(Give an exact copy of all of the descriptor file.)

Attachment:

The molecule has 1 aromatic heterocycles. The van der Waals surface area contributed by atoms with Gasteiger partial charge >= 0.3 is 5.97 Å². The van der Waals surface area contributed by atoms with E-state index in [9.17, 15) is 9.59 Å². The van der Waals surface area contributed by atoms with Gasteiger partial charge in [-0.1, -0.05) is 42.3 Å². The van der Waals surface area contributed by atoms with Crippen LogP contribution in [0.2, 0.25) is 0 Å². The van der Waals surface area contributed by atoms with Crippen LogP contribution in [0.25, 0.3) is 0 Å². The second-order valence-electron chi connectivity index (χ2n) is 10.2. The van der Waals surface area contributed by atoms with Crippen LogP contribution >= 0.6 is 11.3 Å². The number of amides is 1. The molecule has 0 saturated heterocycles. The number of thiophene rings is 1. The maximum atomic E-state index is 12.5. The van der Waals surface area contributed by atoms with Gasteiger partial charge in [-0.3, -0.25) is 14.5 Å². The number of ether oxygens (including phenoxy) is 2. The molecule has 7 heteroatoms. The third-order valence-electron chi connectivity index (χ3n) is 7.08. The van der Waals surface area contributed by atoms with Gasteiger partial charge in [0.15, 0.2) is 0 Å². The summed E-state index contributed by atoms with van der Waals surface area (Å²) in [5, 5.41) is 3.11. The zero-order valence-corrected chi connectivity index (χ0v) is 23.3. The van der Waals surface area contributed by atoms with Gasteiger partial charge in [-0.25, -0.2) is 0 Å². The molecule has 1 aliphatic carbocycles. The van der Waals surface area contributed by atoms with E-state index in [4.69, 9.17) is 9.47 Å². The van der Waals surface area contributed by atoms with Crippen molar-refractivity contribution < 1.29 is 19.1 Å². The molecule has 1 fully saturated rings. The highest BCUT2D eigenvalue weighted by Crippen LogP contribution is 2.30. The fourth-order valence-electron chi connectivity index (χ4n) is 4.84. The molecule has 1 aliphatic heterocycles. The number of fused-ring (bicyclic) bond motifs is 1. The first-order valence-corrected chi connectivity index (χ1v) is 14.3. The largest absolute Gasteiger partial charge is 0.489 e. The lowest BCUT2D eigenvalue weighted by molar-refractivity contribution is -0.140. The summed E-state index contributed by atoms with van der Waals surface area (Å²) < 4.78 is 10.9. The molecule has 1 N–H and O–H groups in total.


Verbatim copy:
The molecule has 1 aromatic heterocycles. The van der Waals surface area contributed by atoms with Gasteiger partial charge >= 0.3 is 5.97 Å². The van der Waals surface area contributed by atoms with E-state index in [9.17, 15) is 9.59 Å². The van der Waals surface area contributed by atoms with Gasteiger partial charge in [-0.1, -0.05) is 42.3 Å². The van der Waals surface area contributed by atoms with Crippen LogP contribution in [0.2, 0.25) is 0 Å². The van der Waals surface area contributed by atoms with Crippen LogP contribution in [0.25, 0.3) is 0 Å². The second-order valence-electron chi connectivity index (χ2n) is 10.2. The van der Waals surface area contributed by atoms with Crippen LogP contribution >= 0.6 is 11.3 Å². The number of amides is 1. The molecule has 0 saturated heterocycles. The number of thiophene rings is 1. The maximum atomic E-state index is 12.5. The van der Waals surface area contributed by atoms with Gasteiger partial charge in [-0.3, -0.25) is 14.5 Å². The number of ether oxygens (including phenoxy) is 2. The molecule has 7 heteroatoms. The third-order valence-electron chi connectivity index (χ3n) is 7.08. The van der Waals surface area contributed by atoms with Gasteiger partial charge in [0.15, 0.2) is 0 Å². The summed E-state index contributed by atoms with van der Waals surface area (Å²) in [5, 5.41) is 3.11. The zero-order valence-corrected chi connectivity index (χ0v) is 23.3. The van der Waals surface area contributed by atoms with Gasteiger partial charge in [-0.25, -0.2) is 0 Å². The molecule has 1 aliphatic carbocycles. The van der Waals surface area contributed by atoms with E-state index in [4.69, 9.17) is 9.47 Å². The van der Waals surface area contributed by atoms with Crippen molar-refractivity contribution < 1.29 is 19.1 Å². The molecule has 1 fully saturated rings. The highest BCUT2D eigenvalue weighted by Crippen LogP contribution is 2.30. The fourth-order valence-electron chi connectivity index (χ4n) is 4.84. The molecule has 1 aliphatic heterocycles. The number of fused-ring (bicyclic) bond motifs is 1. The first-order valence-corrected chi connectivity index (χ1v) is 14.3. The largest absolute Gasteiger partial charge is 0.489 e. The lowest BCUT2D eigenvalue weighted by molar-refractivity contribution is -0.140. The summed E-state index contributed by atoms with van der Waals surface area (Å²) < 4.78 is 10.9. The molecule has 1 N–H and O–H groups in total.